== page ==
In a medical malpractice case, claimant has the burden of proving, through the use of expert testimony, that defendant's conduct was a deviation from the accepted standard of care and that such deviation caused claimant's injury (see Rossi v Arnot Ogden Med. Ctr., 268 AD2d 916, 917 [3d Dept 2000], lv denied 95 NY2d 751 ; Wahila v Kerr, 204 AD2d 935, 937 [3d Dept 1994]).
It is readily apparent that claimant was seen by doctor after doctor during his incarceration for his nearly innumerable ailments. It is also clear that the genesis of these ailments occurred prior to his incarceration. While many issues were diagnosed and treated, claimant seemed to prefer complaining about them instead of cooperating with attempts to remedy them.(12) Claimant's allegations are clearly in the nature of medical malpractice, rather than medical negligence. Consequently, claimant was required to present expert testimony that the treatment he received was a deviation from the accepted standard of care, and that it was the proximate cause of his injury or injuries.
Claimant's contention - that the "expert reports" he produced(13) constitute the requisite expert testimony sufficient to show that the treatment claimant received deviated from the accepted standard of care - is unavailing. Parties have an undeniable right to cross-examine an opposing witness, and the simple production of a report without that opportunity cannot constitute expert testimony. While not identical, the situation is analogous to that found in the case of Currie v State of New York (34 AD2d 1027 [3d Dept 1970]), where the Court addressed the use of an expert appraisal in making a determination regarding the valuation of an appropriation in a situation where the expert himself did not testify. The Court stated: "[t]he rule [regarding exchange of expert appraisals] clearly was not intended to place evidence automatically before the court so as to enable a party to avoid cross-examination" (id.). In a different decision on the same issue, the Court noted: "[t]he appraisal in and of itself is not designed to take the place of evidence. Rather, its function is to supplement the evidence given by the person under whose direction it is prepared. The appraisal should be utilized as a tool which, by adequate examination of its author, helps explain fully to the trial court what the theory of the party introducing the appraisal is" (Homer v State of New York, 36 AD2d 333, 335 [3d Dept 1971] [emphasis supplied] and [citation omitted], affd 30 NY2d 723 ). The same theory applies here. Production of a medical report containing opinions is meaningless without affording the opposing party the opportunity to cross-examine the author, determine the bases for those opinions, and make appropriate challenges thereto. It consequently cannot be considered "expert testimony" in any sense of the words.(14)
Accordingly, the Court finds that claimant has failed to establish the appropriate standard of care through expert testimony. Whether the treatment claimant received was a deviation from the accepted standard of care is not within the knowledge of a layperson. The failure to offer an expert opinion is fatal to claimant's claim for medical malpractice. Defendant's motion to dismiss the claim is granted.(15) Any motions not heretofore determined or upon which reservation was made are hereby denied.Let judgment be entered accordingly.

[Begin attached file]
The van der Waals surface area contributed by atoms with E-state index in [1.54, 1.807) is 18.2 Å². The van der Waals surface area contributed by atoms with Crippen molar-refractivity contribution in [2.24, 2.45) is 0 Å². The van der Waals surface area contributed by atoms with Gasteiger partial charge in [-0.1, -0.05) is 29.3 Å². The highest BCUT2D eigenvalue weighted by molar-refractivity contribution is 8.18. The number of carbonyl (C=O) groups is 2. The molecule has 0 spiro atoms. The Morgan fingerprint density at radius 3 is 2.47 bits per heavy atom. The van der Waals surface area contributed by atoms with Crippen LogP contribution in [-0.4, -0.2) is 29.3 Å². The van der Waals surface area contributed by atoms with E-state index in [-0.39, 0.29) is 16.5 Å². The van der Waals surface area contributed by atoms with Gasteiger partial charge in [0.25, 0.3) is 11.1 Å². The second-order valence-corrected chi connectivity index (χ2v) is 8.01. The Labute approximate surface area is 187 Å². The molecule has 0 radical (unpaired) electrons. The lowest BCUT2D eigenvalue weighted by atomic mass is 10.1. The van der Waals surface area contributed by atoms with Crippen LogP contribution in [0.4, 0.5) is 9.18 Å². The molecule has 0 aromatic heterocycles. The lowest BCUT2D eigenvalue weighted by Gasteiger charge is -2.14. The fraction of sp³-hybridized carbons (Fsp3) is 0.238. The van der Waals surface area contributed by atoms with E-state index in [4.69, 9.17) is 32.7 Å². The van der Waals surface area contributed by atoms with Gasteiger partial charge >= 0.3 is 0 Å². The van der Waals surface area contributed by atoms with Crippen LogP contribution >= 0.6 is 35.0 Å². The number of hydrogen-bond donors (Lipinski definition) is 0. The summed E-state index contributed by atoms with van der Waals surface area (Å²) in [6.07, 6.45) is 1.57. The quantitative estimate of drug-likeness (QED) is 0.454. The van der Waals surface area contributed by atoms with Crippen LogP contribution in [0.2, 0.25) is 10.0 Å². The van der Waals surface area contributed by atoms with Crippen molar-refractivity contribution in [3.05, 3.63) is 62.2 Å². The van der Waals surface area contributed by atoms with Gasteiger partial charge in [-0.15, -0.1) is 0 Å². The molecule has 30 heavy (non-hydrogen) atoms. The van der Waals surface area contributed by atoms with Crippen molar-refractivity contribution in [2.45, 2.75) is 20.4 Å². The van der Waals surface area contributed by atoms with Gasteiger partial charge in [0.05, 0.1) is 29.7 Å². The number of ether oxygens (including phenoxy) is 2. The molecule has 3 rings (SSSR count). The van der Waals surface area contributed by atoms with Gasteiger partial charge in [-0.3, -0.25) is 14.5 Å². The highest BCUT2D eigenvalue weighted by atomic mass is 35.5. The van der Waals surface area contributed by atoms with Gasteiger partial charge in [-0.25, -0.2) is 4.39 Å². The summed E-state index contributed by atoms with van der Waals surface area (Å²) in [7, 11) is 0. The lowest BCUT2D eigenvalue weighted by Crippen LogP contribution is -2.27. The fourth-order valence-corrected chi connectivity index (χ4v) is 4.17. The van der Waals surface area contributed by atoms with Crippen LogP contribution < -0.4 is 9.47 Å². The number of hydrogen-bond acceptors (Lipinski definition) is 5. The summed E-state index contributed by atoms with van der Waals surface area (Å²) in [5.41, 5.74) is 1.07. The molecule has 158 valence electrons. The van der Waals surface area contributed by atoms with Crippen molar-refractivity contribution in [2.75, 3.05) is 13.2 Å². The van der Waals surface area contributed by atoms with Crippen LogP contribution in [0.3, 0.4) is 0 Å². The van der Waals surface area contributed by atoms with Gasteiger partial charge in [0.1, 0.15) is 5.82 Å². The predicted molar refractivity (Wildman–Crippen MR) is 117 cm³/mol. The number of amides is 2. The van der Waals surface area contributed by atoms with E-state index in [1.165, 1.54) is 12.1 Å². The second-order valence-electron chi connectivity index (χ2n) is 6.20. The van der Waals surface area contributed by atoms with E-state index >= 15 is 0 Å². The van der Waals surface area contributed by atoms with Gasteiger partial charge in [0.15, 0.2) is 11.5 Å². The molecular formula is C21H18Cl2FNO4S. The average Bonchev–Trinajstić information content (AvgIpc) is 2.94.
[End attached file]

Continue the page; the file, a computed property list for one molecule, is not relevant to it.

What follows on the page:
May 2, 2018
Binghamton, New York
CATHERINE C. SCHAEWE
Judge of the Court of Claims
1. For a detailed discussion of the tortured procedural history of this claim, see Levola v State of New York (Ct Cl, Dec. 15, 2010, Schaewe, J., Claim No. 115904, Motion No. M-78250).
2. All quotes herein are taken from the Court's notes regarding the proceeding, unless otherwise indicated.
3. Notably, Finkel did not personally examine claimant.
4. Counsel for defendant objected to claimant's attempt to use a medical report as an expert opinion without providing the expert to be cross-examined. The Court sustained the objection.
5. These letters will be discussed at more length infra.
6. Surprisingly, counsel for defendant failed to object to the admission of uncertified medical records. However, the Court will give them the weight it deems appropriate.
7. Claimant's Exhibit 10 at 10; Claimant's Exhibit 13C at 43.
8. Claimant's Exhibit 10 at 6.
9. Id. at 10.
10. Claimant's Exhibit 6-C at 9.
11. See, for example, Claimant's Exhibit 13C at 73.
12. see n11, supra
13. Claimant's Exhibits 6-A, 6-B and 6-C.
14. Moreover, in many instances, information contained in such reports would be "incomprehensible absent expert testimony" (People v Ramirez, 169 AD2d 573, 573 [1st Dept 1991], lv denied 77 NY2d 965 ).
15. The Court need not address defendant's argument that collateral estoppel precludes relitigation of these issues. Moreover, such an argument would have been more appropriately made pursuant to a pre-trial motion for summary judgment.